South Korea's trade minister vowed full support Monday for foreign investors that will include efforts to remove unnecessary regulations.
In a Seoul meeting with top officials from some 20 foreign firms here, Yoon Sang-jick said the government will push for law revisions aimed at providing additional incentives to foreign investors who meet certain conditions, such as hiring a set number of local workers, according to the Ministry of Trade, Industry and Energy.
Foreign direct investment (FDI) freshly pledged to South Korea surged 30.6 percent on-year to US$19 billion last year, and the government hopes to boost the amount to a record high of $20 billion this year, according to South Korea's (Yonhap) News Agency.
To achieve the goal, the government will eliminate difficulties facing foreign investors and firms, such as limiting the number of foreign workers to 20 percent of the workforce for a foreign company, the minister said.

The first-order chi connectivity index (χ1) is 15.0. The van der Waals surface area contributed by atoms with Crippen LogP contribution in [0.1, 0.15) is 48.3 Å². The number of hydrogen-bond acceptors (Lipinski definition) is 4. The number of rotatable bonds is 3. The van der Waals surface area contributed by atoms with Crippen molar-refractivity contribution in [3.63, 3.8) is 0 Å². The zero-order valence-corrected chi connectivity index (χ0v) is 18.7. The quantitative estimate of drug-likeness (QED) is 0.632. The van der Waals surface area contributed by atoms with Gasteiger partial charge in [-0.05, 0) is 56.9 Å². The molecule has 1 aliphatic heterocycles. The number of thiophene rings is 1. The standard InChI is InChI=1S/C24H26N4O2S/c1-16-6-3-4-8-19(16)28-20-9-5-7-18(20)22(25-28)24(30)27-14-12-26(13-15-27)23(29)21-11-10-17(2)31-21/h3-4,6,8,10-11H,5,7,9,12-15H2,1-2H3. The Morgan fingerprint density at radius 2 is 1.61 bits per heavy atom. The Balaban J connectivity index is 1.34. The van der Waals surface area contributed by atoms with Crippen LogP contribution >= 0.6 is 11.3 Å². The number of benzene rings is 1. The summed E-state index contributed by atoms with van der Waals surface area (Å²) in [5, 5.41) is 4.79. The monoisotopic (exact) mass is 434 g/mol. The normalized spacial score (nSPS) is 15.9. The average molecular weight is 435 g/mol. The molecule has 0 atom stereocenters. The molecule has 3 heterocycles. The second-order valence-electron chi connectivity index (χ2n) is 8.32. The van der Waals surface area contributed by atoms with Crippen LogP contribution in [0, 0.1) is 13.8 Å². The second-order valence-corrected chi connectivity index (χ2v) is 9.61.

Yoon emphasized that South Korea will become more attractive to foreign investors as it is set to sign a bilateral free trade agreement (FTA) with China.
"With the Korea-China FTA, South Korea will have a differentiated attractiveness as foreign investors will be able to work out of the country to tackle the global market, including China," the minister said at the meeting, according to the ministry.
South Korea and China concluded FTA negotiations late last year and are expected to initial the bilateral trade pact soon.
Once the Korea-China FTA is implemented, South Korea's trade territory, represented by the combined gross domestic product (GDP) of countries with which the country has a free trade pact, will reach 73 percent of global GDP.